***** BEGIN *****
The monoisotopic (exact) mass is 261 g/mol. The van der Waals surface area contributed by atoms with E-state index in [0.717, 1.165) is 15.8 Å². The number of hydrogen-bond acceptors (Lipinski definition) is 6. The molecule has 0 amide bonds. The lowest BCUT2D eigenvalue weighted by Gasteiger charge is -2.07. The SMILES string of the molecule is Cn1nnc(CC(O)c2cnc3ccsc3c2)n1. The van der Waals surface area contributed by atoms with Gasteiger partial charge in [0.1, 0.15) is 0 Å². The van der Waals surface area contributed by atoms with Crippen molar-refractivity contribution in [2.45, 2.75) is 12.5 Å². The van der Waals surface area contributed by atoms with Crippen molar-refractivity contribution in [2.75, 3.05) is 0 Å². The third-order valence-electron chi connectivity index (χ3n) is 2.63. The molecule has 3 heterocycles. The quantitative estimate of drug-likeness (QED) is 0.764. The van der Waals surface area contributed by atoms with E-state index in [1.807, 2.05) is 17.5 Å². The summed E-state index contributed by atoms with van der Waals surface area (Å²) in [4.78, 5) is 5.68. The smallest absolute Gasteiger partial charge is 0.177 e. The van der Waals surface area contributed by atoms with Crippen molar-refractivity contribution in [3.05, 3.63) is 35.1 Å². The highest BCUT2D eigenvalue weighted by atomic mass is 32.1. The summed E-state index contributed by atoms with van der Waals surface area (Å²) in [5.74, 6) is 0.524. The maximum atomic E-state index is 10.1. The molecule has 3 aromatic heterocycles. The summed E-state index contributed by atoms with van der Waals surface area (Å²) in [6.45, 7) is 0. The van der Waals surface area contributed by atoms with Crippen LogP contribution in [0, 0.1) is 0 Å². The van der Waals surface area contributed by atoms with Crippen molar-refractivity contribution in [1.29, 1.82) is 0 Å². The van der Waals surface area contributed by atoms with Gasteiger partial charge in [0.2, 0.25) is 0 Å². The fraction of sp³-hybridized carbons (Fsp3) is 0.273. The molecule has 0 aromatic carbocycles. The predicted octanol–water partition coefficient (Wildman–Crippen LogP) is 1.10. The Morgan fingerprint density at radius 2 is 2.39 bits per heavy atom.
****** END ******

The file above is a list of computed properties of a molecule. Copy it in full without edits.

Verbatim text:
The monoisotopic (exact) mass is 261 g/mol. The van der Waals surface area contributed by atoms with E-state index in [0.717, 1.165) is 15.8 Å². The number of hydrogen-bond acceptors (Lipinski definition) is 6. The molecule has 0 amide bonds. The lowest BCUT2D eigenvalue weighted by Gasteiger charge is -2.07. The SMILES string of the molecule is Cn1nnc(CC(O)c2cnc3ccsc3c2)n1. The van der Waals surface area contributed by atoms with Gasteiger partial charge in [0.1, 0.15) is 0 Å². The van der Waals surface area contributed by atoms with Crippen molar-refractivity contribution in [2.45, 2.75) is 12.5 Å². The van der Waals surface area contributed by atoms with Crippen molar-refractivity contribution in [2.75, 3.05) is 0 Å². The third-order valence-electron chi connectivity index (χ3n) is 2.63. The molecule has 3 heterocycles. The quantitative estimate of drug-likeness (QED) is 0.764. The van der Waals surface area contributed by atoms with E-state index in [1.807, 2.05) is 17.5 Å². The summed E-state index contributed by atoms with van der Waals surface area (Å²) in [4.78, 5) is 5.68. The smallest absolute Gasteiger partial charge is 0.177 e. The van der Waals surface area contributed by atoms with Crippen molar-refractivity contribution in [3.05, 3.63) is 35.1 Å². The highest BCUT2D eigenvalue weighted by atomic mass is 32.1. The summed E-state index contributed by atoms with van der Waals surface area (Å²) in [5.74, 6) is 0.524. The maximum atomic E-state index is 10.1. The molecule has 3 aromatic heterocycles. The summed E-state index contributed by atoms with van der Waals surface area (Å²) in [6.45, 7) is 0. The van der Waals surface area contributed by atoms with Crippen LogP contribution in [0, 0.1) is 0 Å². The van der Waals surface area contributed by atoms with Crippen molar-refractivity contribution in [1.29, 1.82) is 0 Å². The van der Waals surface area contributed by atoms with Gasteiger partial charge in [0.2, 0.25) is 0 Å². The fraction of sp³-hybridized carbons (Fsp3) is 0.273. The molecule has 0 aromatic carbocycles. The predicted octanol–water partition coefficient (Wildman–Crippen LogP) is 1.10. The Morgan fingerprint density at radius 2 is 2.39 bits per heavy atom.